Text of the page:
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Beard Gala Celebrates Music and Food

Meryle Evans - April 28th, 2014

Reception chefs will be composing a culinary concert at Lincoln Center this year at the annual James Beard Foundation Awards Gala on May 5, saluting the synergy of sound and cuisine in America’s favorite music cities. From the soundtrack in the kitchen to after hours jam sessions, chefs from New Orleans and Nashville, Cleveland and Chicago, will be offering attendees a tasty salute to their rhythmic heritage. Orchestrated by chef/chair maestro Mario Batali, the variations on the theme are as diverse as the playlists of the virtuosi in whites.

“Music lives and breathes in the streets and in this restaurant,” says David Slater (Emeril’s, New Orleans), in a video for radio station WWOZ. “Music is in the voices of our guests, in the clanging of silverware, and in the pour of the wine; we're just inspired by being chefs and being in New Orleans.” Slater, who grew up as a piano player in Toronto (NOLA is his adopted city) and counts as regular customers musicians like Irvin Mayfield and Lenny Kravitz, is preparing duck liver bruschetta with smoked Gulf tuna, collard greens, and mayhaw mustard for the gala.

In Cleveland, Dante Boccuzzi (Dante Dining Group) is a serendipitous match with the Rock and Roll Hall of Fame. To Boccuzzi, music is so important that he pegs each of his culinary gigs to memorable musical events, explaining that, “my cooking career has taken me around the world like a rock band on tour; and while on tour as I worked for many great icons I also managed to see and meet many of my musical heroes,” like the Scorpions, after he graduated from The Culinary Institute of American in 1991, to Pearl Jam in concert. Hard rock is the inspiration for his reception dish “The Beet of a Different Drum,” beet-tinted hamachi and lemon/caper rémoulade.

Boccuzzi, like many of his colleagues, enjoys playing in a band—lead guitar/vocals/frontman; as does another reception chef, Robert Del Grande (Houston’s Restaurant RDG + Bar Annie), also a guitarist, who has performed with fellow Texan, Dean Fearing (Fearing’s, Dallas), as The Barbwires. But Del Grande admits that he has always wanted to play the organ. “It has all those keys and possibilities. Plus you get to play sitting down so you always have a place to put your drink.” His reception dish, Texas smoked brisket with smoked chile aspic and sarsaparilla bbq sauce, was inspired by country, boogie, and swing, but his favorite music to cook to is Bach fugues. “Cooking and fugues seem to share something fundamental,” he notes, “the unfolding or exploration of an idea. It’s inspirational how Bach could build a sonic cathedral out of the simplest theme.”

Another chef/guitarist, Marc Vetri (Vetri, Philadelphia), who likes cooking to gypsy jazz, will be serving spaghetti alla chitarra with Bolognese ragû; while pastry chef/drummer Brooks Headley (Del Posto, New York City), musically inspired by the many iterations of Herb Alpert, plans to surprise guests with a dish he has been working on: a veggie burger.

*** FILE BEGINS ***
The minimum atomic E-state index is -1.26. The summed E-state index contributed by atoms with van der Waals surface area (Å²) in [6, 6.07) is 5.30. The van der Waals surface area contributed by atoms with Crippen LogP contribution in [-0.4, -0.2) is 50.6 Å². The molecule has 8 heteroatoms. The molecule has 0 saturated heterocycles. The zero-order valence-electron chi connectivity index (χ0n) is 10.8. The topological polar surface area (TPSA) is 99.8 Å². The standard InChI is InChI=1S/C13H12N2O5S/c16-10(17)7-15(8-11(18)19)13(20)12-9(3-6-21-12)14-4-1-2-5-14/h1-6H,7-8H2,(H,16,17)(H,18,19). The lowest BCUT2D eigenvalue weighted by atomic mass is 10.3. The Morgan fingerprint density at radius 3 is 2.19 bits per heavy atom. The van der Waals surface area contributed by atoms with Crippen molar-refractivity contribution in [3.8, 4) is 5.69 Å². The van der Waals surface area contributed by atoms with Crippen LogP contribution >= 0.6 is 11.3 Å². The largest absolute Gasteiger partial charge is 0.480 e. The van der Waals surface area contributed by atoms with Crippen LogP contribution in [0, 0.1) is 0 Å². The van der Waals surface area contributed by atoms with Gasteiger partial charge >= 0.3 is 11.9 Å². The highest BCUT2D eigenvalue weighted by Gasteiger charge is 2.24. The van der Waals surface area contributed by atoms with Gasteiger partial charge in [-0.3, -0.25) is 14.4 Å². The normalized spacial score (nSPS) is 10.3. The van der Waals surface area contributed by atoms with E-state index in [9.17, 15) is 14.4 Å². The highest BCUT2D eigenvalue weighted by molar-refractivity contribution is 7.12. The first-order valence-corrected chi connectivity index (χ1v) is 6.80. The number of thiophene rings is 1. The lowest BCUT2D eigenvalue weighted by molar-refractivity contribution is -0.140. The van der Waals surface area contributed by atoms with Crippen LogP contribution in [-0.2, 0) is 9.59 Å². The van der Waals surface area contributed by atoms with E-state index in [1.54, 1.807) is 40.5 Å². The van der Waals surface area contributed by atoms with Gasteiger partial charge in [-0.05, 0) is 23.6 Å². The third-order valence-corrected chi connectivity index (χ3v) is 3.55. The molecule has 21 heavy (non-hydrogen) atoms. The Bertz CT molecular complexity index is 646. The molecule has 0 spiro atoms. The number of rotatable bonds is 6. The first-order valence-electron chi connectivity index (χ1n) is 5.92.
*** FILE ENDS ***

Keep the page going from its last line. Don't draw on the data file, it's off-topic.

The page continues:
Currently re-creating the legendary era of Harlem jazz at their restaurants Minton’s and The Cecil, Alexander Smalls, restaurateur, pianist, former opera singer, and creator of the genre he named Southern Revival Cooking, and his chefs, Banks White and Joseph Johnson, will be tempting guests with seared lamb tenderloin, curry edamame custard, bird’s eye chile jam, and crispy black eyed peas. Although a noted operatic performer, Smalls favorite song to cook to? Miles Davis’ “Sketches of Spain.”

When asked the same question, Stephanie Izard, (Chicago’s Girl and the Goat) replies, “I usually let my cooks choose, but I do veto any screaming music. There's no need to be angry while you're cooking.” However, Izard, a long-ago alto sax player in middle school, insists that “music during prep is a must. It keeps the kitchen fun and motivated. During service no music, as there are orders to remember and more things to focus on.” And on May 5, that focus will be Izard's trout tartare with marinated clams and caper aïoli.

Fish—halibut crudo with asparagus, fava beans, morels, ham, and salsa verde—is also the choice for Andy Ticer and Michael Hudman (Memphis’ Andrew Michael Italian Kitchen), inspired of course, by Delta blues, although Bruce Springsteen’s “Born to Run” is a favorite to cook to. And from City House, Nashville, where the obvious tempo is country, Tandy Wilson’s culinary ensemble is a fried bologna and cheese sandwich, crushed chips, and Jezebel sauce.

In San Francisco, Charles Phan’s South at SFJAZZ brings the southern jazz tradition to the west coast. Phan, who recalls learning English back in 1975 by listening to the Carpenters and likes to cook to the Eagles’ “Hotel California,” was inspired by George Jones and country music for the bahn bo loc he will serve at the gala: banana leaf-wrapped pork and shrimp tapioca dumplings.

So, it’s rock to Bach this year, and an eclectic cornucopia of good food from a cadre of stellar chefs when Sounds of the City rolls into Lincoln Center for a celebration James Beard would have applauded for an encore.